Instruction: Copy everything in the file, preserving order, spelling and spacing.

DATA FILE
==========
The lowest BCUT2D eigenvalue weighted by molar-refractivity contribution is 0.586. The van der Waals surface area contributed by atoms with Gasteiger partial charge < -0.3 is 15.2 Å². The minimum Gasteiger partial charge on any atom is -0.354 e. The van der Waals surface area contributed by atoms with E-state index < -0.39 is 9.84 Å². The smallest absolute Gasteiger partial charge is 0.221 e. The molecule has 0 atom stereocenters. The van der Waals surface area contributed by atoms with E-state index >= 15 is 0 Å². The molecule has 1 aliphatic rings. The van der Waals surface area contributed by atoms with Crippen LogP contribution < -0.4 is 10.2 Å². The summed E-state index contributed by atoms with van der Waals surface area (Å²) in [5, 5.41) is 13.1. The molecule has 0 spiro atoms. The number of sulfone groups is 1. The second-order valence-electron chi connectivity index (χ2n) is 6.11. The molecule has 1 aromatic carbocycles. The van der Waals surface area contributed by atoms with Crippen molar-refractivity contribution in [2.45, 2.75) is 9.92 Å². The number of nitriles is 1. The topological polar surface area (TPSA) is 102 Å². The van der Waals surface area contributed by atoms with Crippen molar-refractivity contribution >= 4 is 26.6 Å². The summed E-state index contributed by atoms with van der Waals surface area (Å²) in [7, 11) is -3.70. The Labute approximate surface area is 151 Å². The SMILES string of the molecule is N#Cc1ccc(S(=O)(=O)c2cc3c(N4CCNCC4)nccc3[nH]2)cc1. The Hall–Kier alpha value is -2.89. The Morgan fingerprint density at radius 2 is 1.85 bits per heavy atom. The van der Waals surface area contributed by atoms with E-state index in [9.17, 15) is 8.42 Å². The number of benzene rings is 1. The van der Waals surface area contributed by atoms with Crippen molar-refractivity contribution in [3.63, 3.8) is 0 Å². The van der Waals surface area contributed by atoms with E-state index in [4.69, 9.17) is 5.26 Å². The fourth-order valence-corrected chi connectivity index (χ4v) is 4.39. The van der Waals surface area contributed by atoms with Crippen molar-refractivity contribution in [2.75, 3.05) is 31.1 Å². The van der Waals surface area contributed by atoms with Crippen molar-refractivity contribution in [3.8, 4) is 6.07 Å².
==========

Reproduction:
The lowest BCUT2D eigenvalue weighted by molar-refractivity contribution is 0.586. The van der Waals surface area contributed by atoms with Gasteiger partial charge < -0.3 is 15.2 Å². The minimum Gasteiger partial charge on any atom is -0.354 e. The van der Waals surface area contributed by atoms with E-state index < -0.39 is 9.84 Å². The smallest absolute Gasteiger partial charge is 0.221 e. The molecule has 0 atom stereocenters. The van der Waals surface area contributed by atoms with E-state index >= 15 is 0 Å². The molecule has 1 aliphatic rings. The van der Waals surface area contributed by atoms with Crippen LogP contribution < -0.4 is 10.2 Å². The summed E-state index contributed by atoms with van der Waals surface area (Å²) in [5, 5.41) is 13.1. The molecule has 0 spiro atoms. The number of sulfone groups is 1. The second-order valence-electron chi connectivity index (χ2n) is 6.11. The molecule has 1 aromatic carbocycles. The van der Waals surface area contributed by atoms with Crippen molar-refractivity contribution in [2.45, 2.75) is 9.92 Å². The number of nitriles is 1. The topological polar surface area (TPSA) is 102 Å². The van der Waals surface area contributed by atoms with Crippen molar-refractivity contribution >= 4 is 26.6 Å². The summed E-state index contributed by atoms with van der Waals surface area (Å²) in [7, 11) is -3.70. The Labute approximate surface area is 151 Å². The SMILES string of the molecule is N#Cc1ccc(S(=O)(=O)c2cc3c(N4CCNCC4)nccc3[nH]2)cc1. The Hall–Kier alpha value is -2.89. The Morgan fingerprint density at radius 2 is 1.85 bits per heavy atom. The van der Waals surface area contributed by atoms with E-state index in [9.17, 15) is 8.42 Å². The number of benzene rings is 1. The van der Waals surface area contributed by atoms with Crippen molar-refractivity contribution in [3.63, 3.8) is 0 Å². The van der Waals surface area contributed by atoms with E-state index in [4.69, 9.17) is 5.26 Å². The fourth-order valence-corrected chi connectivity index (χ4v) is 4.39. The van der Waals surface area contributed by atoms with Crippen molar-refractivity contribution in [2.75, 3.05) is 31.1 Å². The van der Waals surface area contributed by atoms with Crippen molar-refractivity contribution in [3.8, 4) is 6.07 Å².